In the previous installment (click here if you missed it) we discussed where your idea should come from (write what you love).
That seems kind of vague and that’s understandable. What do you love? Probably like most people there are a lot of things you love. The question you have to ask yourself is what gets your blood pumping? What is the one thing you know that you will always and forever be excited about and when someone starts talking about it you can’t wait to jump into the conversation?
That thing, whatever it may be, is what you should write about.
For me, that’s Mecha. I can talk about giant robots until the day I die and be perfectly happy doing so. They’re super cool and who honestly wouldn’t want to pilot a giant metal machine and fight against Kaiju or other machines?
But that’s a digression.
Once you have the thing you love more than anything, you need to figure out the actual IDEA behind your story. Not the concept, because that’s more involved and we’ll get to that probably in the next entry, but the overarching idea. I’ll give you an example of what I mean:
Ok, now name that story. Some of you might get it right off the bat. Others are going to name a bunch of different stories before they get to the one I intended. That’s the point, though. The idea needs to be generic. You can’t start with something super detailed and then pull down to a basic idea (well, some people can, but a lot of people don’t). Taking the generic idea and building from it tends to be easier than the other way around.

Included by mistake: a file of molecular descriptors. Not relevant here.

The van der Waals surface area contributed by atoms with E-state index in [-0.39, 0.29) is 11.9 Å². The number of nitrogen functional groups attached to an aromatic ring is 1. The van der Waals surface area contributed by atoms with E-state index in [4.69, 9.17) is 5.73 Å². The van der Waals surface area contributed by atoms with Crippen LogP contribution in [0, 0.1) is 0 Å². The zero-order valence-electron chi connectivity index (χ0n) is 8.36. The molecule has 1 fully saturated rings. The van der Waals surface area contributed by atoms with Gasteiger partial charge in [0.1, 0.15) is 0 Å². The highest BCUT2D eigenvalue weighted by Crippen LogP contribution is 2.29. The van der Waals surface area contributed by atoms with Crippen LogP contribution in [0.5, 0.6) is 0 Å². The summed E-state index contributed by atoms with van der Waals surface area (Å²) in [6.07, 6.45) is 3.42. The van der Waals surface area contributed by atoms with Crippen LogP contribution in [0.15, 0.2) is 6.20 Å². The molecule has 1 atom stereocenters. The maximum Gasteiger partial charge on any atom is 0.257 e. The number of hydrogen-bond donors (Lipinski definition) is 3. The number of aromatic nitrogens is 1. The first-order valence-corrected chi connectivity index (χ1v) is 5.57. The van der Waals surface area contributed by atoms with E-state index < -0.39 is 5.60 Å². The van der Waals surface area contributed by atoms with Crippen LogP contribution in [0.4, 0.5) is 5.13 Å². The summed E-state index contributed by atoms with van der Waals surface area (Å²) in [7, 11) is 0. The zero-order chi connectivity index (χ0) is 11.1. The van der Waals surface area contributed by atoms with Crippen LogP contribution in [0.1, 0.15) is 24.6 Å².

If you were wondering, the above is the basic idea of the Lord of the Rings. The hero (Frodo) must take the item of power (The One Ring) across the world (Middle Earth) and destroy it (in the fires of Mount Doom) before the enemy (Sauron) gets it.
You’ll notice that the general idea I posted doesn’t include names, genders, or anything specific. That’s intentional. The idea shouldn’t include those. Once you have the idea, you can go to the concept stage, in which you start world-building and character creation as you flesh out the idea.
So what’s your idea? I’ll give you my current one as another example to hopefully help you on your journey:
No names. No genders. No specifics. Just an idea.
Now go out and find your idea. Next time we’ll start expanding your idea to start you on your journey to creating your story!
As always, if you’re looking for something to read, check out our Catalog. You might find something you like.
Until next time: happy writing!